Sky-blue-pink!

Colour is an important part of how we express ourselves. Colour can make us feel more comfortable, more assured, more attuned.

First impressions count, and colour is the first thing you notice in a logo or visual footprint – 80% of visual information is related to colour* – it does so much work to tell your story before even getting to your logo, typography, image style, use of white space, your tone of voice, and use of language.

They may not be appropriate for your business, and you may not like pastels – which are notoriously hard to colour match on-line and in print (your logo colours should always be colour matched to appear the same on-line in RGB, and when printed as Pantone and CMYK), but if you are a fashionista, the sky-blue-pink pairing of  ‘Rose Quartz’ and ‘Serenity’ are the trending colours for 2016 from Pantone.

Unusually two colours were selected this year, chosen to connect with the zeitgeist for gender blurring, along with the idea that using two colours reflects ‘a soothing sense of order and peace’ (Leatrice Eiseman/Pantone). What do you think – did they hit the mark? Is your colour palette colour matched for use both on-line, and in print?

2016 will see a move towards logos that lend themselves to animation, as video content becomes a more important factor on websites and social media (think of the new Channel 4 graphics, rather than the new BBC 3 logo!). For example, take a look at the logo I designed recently for the Milner Therapeutics Institute. It’s based on the idea of a Möbius strip with a bit of Escher influence – a three dimensional structure with two ‘faces’ that are separate but inter-dependent, representing the symbiosis of research and industry facilitated by the institute. With its building block, three dimensional form, it’s perfect for animating. The colours represent the mix of creativity (orange) and stability (dark blue).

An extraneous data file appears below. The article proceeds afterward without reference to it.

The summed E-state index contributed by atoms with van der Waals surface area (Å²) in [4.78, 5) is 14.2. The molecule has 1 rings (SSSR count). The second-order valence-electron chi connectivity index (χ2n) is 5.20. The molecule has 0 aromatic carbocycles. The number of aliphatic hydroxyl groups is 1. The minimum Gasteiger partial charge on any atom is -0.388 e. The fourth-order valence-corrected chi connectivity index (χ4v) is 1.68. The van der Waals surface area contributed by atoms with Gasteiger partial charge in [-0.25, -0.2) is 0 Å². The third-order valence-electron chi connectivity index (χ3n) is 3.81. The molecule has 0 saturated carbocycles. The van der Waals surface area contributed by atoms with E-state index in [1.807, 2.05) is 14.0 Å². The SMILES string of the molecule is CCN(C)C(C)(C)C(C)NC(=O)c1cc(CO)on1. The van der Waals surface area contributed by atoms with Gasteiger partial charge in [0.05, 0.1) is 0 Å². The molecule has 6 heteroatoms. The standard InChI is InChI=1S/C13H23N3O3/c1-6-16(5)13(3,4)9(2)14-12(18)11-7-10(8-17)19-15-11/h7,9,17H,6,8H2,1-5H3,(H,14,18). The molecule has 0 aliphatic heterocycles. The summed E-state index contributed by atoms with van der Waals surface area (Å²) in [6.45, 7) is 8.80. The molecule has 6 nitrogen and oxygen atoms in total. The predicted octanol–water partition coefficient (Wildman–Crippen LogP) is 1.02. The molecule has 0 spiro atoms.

Milner Therapeutics Institute

 


How is your company logo standing up – does it still match your business purpose? Does it need refining? Is your colour palette working for you? Does it need a seasonal tweak? Or consider adding some accent colours. I’m not saying go pastel! Have a think, and then contact me to discuss!


 

This is how Instagram tweaked its logo and added colour

Instagram

 

More reading on logo colour

Pin It on Pinterest

Share This